Figures reveal councils face increased requests from homeless
Rise in number of homeless people asking councils for help
Some of England’s largest councils have seen huge jumps in the number of homeless people asking them for help.
The official figures, due to be released next week, have been obtained in advance by Inside Housing through Freedom of Information requests. Thirty-seven councils of the 51 which provided information for both 2009/10 and 2010/11 reported rises in homelessness. They had made an average of 40 per cent more homelessness decisions in the last financial year and granted 25 per cent more applications.
They include England’s largest council landlord, Birmingham, which saw the number of decisions it made following homelessness applications rocket by 66 per cent from 5,123 in 2009/10 to 8,499 in 2010/11. The number of successful applicants jumped by 25 per cent from 3,371 to 4,207.
Bexley Council reported the biggest percentage increase. It saw a 99 per cent jump in decisions - from 265 to 528 - and a 62 per cent increase in people declared homeless. Manchester Council also saw a virtual doubling of its figures, making 96 per cent more decisions - from 1,273 to 2,504.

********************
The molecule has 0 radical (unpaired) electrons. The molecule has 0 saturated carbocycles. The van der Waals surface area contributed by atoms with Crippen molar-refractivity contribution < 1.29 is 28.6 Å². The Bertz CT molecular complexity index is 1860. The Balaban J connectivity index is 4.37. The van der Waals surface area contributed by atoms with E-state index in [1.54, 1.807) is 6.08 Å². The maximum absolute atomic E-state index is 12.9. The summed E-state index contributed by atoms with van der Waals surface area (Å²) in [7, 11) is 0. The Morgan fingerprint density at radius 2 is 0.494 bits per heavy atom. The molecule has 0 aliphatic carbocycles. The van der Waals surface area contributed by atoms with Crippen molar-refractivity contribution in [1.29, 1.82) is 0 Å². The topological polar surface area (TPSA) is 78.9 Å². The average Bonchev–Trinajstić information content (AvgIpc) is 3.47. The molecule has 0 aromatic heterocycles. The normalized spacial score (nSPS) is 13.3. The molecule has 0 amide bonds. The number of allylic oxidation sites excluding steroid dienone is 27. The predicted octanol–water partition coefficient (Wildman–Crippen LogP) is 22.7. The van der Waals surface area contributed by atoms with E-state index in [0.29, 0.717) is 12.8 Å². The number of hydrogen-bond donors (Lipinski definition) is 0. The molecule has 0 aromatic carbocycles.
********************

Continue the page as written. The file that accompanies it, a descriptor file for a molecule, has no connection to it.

The figures will make depressing reading for housing minister Grant Shapps, who made tackling homelessness the main focus of his campaigning while shadow housing minister.
But Glyn Hall, head of housing at Durham Council, which had 264 successful homelessness applications in 2009/10 and 384 in 2010/11 said the current rise was partly the result of a delayed reaction to the recession. ‘There’s a time lag where folk were made redundant and maybe had insurance or some savings and when that runs out they are coming to us,’ he said.
A spokesperson for the Communities and Local Government department said it would help by giving ‘local authorities far greater flexibility in delivering services… including the flexibility to discharge their homelessness duty with a reasonable offer of private rented housing’.